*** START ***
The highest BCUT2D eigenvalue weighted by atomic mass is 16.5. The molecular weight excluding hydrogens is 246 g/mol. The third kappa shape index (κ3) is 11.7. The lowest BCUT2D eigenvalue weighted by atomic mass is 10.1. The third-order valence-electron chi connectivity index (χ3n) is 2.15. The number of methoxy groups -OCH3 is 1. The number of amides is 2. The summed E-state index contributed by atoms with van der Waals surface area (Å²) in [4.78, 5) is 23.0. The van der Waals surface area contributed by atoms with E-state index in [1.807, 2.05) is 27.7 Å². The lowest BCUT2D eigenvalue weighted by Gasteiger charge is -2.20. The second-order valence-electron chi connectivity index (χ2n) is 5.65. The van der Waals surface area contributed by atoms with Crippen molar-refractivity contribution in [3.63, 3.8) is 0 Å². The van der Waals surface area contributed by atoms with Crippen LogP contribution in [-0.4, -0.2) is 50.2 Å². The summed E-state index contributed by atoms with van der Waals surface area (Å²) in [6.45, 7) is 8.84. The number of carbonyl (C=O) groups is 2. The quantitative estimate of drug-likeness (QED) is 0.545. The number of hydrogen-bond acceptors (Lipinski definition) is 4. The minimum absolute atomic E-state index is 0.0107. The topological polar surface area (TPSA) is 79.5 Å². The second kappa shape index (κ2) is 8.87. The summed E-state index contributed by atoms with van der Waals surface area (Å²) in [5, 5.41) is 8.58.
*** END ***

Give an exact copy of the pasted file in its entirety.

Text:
The highest BCUT2D eigenvalue weighted by atomic mass is 16.5. The molecular weight excluding hydrogens is 246 g/mol. The third kappa shape index (κ3) is 11.7. The lowest BCUT2D eigenvalue weighted by atomic mass is 10.1. The third-order valence-electron chi connectivity index (χ3n) is 2.15. The number of methoxy groups -OCH3 is 1. The number of amides is 2. The summed E-state index contributed by atoms with van der Waals surface area (Å²) in [4.78, 5) is 23.0. The van der Waals surface area contributed by atoms with E-state index in [1.807, 2.05) is 27.7 Å². The lowest BCUT2D eigenvalue weighted by Gasteiger charge is -2.20. The second-order valence-electron chi connectivity index (χ2n) is 5.65. The van der Waals surface area contributed by atoms with Crippen molar-refractivity contribution in [3.63, 3.8) is 0 Å². The van der Waals surface area contributed by atoms with Crippen LogP contribution in [-0.4, -0.2) is 50.2 Å². The summed E-state index contributed by atoms with van der Waals surface area (Å²) in [6.45, 7) is 8.84. The number of carbonyl (C=O) groups is 2. The quantitative estimate of drug-likeness (QED) is 0.545. The number of hydrogen-bond acceptors (Lipinski definition) is 4. The minimum absolute atomic E-state index is 0.0107. The topological polar surface area (TPSA) is 79.5 Å². The second kappa shape index (κ2) is 8.87. The summed E-state index contributed by atoms with van der Waals surface area (Å²) in [5, 5.41) is 8.58.